8. Bring your camera. In most cases photography inside private homes is not allowed. But as I stated earlier, there are often public homes or buildings on the tour in which you can take photographs. I have been in homes where the home owner told me to take all the photos I wanted. In some cases you exit through a garden where you can take photographs. If nothing else you can take photos of the exterior of the home from the curb. The curb is public domain and you may shoot away. Bring extra batteries, film, and a back up camera.
9. Check in advanced for handicapped accessibility and for children. Most of these homes have very limited, if any, handicapped accessibility. In the cases of many older homes steep steps may also pose a problem for those with knee problems. If you can walk, but only for a limited time, ask if they have off street parking. In most cases there is parking where you can drive up close to the house. If you can walk then please leave those spaces for those who can’t. If you have smaller children check for age limits on the tours. I have seen some where children under 5 are not allowed. If children are allowed in most cases strollers, especially the mega monster stroller is not. So take a regular stroller that you can leave on the porch.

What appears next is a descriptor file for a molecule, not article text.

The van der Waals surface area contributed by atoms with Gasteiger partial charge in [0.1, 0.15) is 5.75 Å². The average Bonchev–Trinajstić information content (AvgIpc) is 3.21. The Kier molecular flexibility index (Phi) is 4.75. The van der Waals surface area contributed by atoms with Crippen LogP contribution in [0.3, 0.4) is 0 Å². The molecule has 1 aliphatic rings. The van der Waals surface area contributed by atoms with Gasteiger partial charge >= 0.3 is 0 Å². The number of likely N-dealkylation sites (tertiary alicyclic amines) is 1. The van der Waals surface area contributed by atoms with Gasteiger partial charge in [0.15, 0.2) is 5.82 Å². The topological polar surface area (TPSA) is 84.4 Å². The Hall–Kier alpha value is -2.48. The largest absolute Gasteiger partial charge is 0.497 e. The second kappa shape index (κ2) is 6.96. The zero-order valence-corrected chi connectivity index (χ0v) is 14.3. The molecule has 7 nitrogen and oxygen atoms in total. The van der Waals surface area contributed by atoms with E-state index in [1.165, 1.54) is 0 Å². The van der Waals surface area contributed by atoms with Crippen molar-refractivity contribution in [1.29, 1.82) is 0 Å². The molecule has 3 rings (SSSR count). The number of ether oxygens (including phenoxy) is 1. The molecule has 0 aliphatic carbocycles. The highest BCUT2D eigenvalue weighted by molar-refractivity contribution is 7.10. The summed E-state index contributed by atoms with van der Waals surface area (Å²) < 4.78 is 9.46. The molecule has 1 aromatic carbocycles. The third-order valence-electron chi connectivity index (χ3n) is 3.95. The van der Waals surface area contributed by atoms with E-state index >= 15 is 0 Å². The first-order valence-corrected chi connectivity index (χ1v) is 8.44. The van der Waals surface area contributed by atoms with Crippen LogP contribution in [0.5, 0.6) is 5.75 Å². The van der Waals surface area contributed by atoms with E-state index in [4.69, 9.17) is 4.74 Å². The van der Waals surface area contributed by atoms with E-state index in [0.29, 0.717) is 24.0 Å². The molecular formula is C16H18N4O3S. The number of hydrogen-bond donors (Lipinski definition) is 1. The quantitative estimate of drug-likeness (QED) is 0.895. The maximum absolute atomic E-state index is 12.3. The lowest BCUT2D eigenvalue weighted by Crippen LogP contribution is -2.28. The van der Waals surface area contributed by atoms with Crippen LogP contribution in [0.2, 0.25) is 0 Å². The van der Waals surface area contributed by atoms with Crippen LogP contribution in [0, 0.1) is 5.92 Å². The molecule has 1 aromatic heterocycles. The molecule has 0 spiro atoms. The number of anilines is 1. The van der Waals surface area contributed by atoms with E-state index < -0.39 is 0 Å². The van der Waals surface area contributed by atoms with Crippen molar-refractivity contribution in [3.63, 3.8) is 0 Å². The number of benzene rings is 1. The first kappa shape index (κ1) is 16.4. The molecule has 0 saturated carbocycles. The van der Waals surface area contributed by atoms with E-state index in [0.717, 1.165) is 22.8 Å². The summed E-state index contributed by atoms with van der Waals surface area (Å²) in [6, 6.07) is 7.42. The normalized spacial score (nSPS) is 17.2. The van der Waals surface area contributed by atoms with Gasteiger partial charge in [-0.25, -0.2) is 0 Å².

10. Bring a backpack or bag. This is especially great for larger home tours. That way you can bring a heavier shirt for later, something to take notes on, extra camera, film and batteries. You may also want to pack a bottle of water and a small snack. It is also great for storing all the extra stuff you often receive and for any crafts you may pick up.
11. If you a Realtor, don’t hold an open house during a tour of homes. Most people will come in just to see another historic home and have no interest in buying a home.
12. If you live on the same street as the open home tour route, make sure your house is looking spiffy. As people walk down the road they are also checking out and photographing every home in the block. Follow these tips and your day of touring is sure to go as smooth as possible. Always remember though things will happen and you have to factor in waiting times to get into houses on some tours. Though I have yet to attend a tour where something didn’t go wrong, I can’t wait for the next one. So go out there learn, and have fun!
Have you ever wandered down the streets in a historical town such as Charleston or Savannah and as you pass by those scrumptious houses thought: "boy would I love to look inside one of those homes?" Well if you have, you’re not alone. Every year…Read More